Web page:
Fiona, now a post-tropical cyclone, had maximum sustained winds of 80 mph — the power of a Category 1 hurricane — around 11 am ET Saturday, with its center over the Gulf of St. Lawrence and heading toward eastern Quebec and Newfoundland and Labrador, the US National Hurricane Center said.
Some coastal homes were blown apart — and a few toppled structures even fell into the sea or were surrounded by floodwater — in Newfoundland and Labrador, pictures sent from the province Saturday morning showed.
In the province’s Channel-Port aux Basques town, a collapsed building was surrounded by what appeared to be seawater at the shoreline, and splintered wood and other debris were scattered across town, pictures taken by area resident Terry Osmond showed.
“Never in my lifetime” has there been “so much destruction … in our area,” Osmond, 62, wrote to CNN.
A woman in town was rescued from water Saturday afternoon after her home collapsed, the Royal Canadian Mounted Police said. She was taken to a hospital; the extent of her injuries wasn’t immediately known, police said.
About a 30-minute drive to the east, several buildings were blown apart In the coastal Newfoundland community of Burnt Islands, video posted to Facebook by Pius Scott showed. Homes — or parts of them — collapsed in heaps, and debris literate the ground and seawater.
Power outages were reported for more than 540,000 utility customers in Atlantic Canada early Saturday afternoon, including more than 391,000 in Nova Scotia and nearly all of Prince Edward Island’s 87,000 tracked customers, according to Poweroutage.com.
The storm made landfall in the darkness of early Saturday as a powerful post-tropical cyclone in eastern Nova Scotia, between Canso and Guysborough, and crossed over the province’s Cape Breton Island. Officials in the Cape Breton area declared an emergency and asked people to shelter in place.
“Across the province, we’re hearing reports of damaged trees and power lines as the storm continues to pass through,” the Nova Scotia Emergency Management Office tweeted.
West of landfall, in Nova Scotia’s capital, Halifax, an apartment complex’s roof collapsed, forcing about 100 people to leave for a shelter, Mayor Mike Savage told CNN Saturday.
“A lot of uprooted trees — power outages all over the place. Our bridges, our connections to transit, are all closed out,” Savage said.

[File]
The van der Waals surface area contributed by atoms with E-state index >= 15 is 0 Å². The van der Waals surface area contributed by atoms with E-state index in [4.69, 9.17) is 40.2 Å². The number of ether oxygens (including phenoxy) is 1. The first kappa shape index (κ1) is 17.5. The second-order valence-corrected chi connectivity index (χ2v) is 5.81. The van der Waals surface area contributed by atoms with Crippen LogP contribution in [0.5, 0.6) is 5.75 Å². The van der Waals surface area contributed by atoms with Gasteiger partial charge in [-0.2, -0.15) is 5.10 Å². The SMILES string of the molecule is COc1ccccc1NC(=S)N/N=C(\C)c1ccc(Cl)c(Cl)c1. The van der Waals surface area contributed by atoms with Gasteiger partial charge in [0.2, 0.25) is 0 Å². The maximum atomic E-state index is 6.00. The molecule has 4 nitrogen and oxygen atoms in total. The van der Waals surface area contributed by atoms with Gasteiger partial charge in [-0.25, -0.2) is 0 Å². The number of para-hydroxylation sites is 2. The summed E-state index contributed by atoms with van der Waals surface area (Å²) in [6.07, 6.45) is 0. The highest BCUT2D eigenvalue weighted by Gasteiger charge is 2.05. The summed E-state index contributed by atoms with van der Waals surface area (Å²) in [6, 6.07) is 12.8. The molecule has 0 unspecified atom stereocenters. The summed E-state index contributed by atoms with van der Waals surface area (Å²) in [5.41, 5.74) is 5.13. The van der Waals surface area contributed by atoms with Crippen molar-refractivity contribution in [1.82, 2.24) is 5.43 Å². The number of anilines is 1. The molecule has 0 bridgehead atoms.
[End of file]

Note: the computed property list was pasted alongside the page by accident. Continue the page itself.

In the Prince Edward Island capital of Charlottetown, police tweeted
photos of damage including a home’s collapsed ceiling.
“Conditions are like nothing we’ve ever seen,” Charlottetown police tweeted early Saturday.
After passing through the Gulf of St. Lawrence, Fiona should reach Quebec’s lower north shore and Newfoundland and Labrador by late Saturday, the Canadian Hurricane Center said.
Hurricane-force gusts were reported Saturday across parts of Maritime Canada, generally ranging from 70 to 95 mph (110 to over 150 kph). A top taste of mid-morning was 111 mph (179 kph) in Arisaig, Nova Scotia, according to Environment Canada.
Rainfall could total up to 10 inches in some places, and significant flooding is possible, forecasters said.
Officials along Canada’s Atlantic seaboard had urged people to prepare for the storm, which has already claimed the lives of at least five people and shut off power for millions as it battered islands in the Caribbean and the Atlantic this week.
Fiona “could be a landmark event for Canada in terms of intensity of a tropical cyclone,” and it could even become Canada’s version of Superstorm Sandy, said Chris Fogarty, Canadian Hurricane Center manager. Sandy in 2012 affected 24 states and all of the eastern seaboard, causing an estimated $78.7 billion in damage.
An unofficial barometric pressure of 931.6 mb was recorded at Hart Island, which would make Fiona the lowest pressure land-falling storm on record in Canada, according to the Canadian Hurricane Centre.
Similarities with 2012’s Superstorm Sandy
Fiona had been a Category 4 storm early Wednesday over the Atlantic after passing the Turks and Caicos and remained so until Friday afternoon, when it weakened on approach to Canada.
It became post-tropical before making landfall — meaning instead of a warm core, the storm now had a cold core. This does not affect the storm’s ability to produce intense winds, rain and storm surge — it just means the storm’s interior mechanics have changed.
Fiona approached Canada at the same time as a trough of low pressure and cold air to the north — much like Sandy did, according to Bob Robichaud of the Canadian Hurricane Centre.
“Sandy was larger than Fiona is expected to be even. But the process is essentially the same — where you have two features kind of feeding off each other to create one strong storm like we’re going to see,” he said Friday.
As of 11 am Saturday, hurricane-force winds extended up to 115 miles out from Fiona’s center while tropical-storm-force winds reached up to 405 miles out, according to the US National Hurricane Center.
Large swells generated by Fiona could cause life-threatening surf and rip currents along not only Atlantic Canada, but also the US Northeast coast and Bermuda, the hurricane center said.
CNN’s Allison Chinchar, Hannah Sarisohn, Sharif Paget, Derek Van Dam, Haley Brink, Aya Elamroussi, Theresa Waldrop and Christina Maxouris contributed to this report.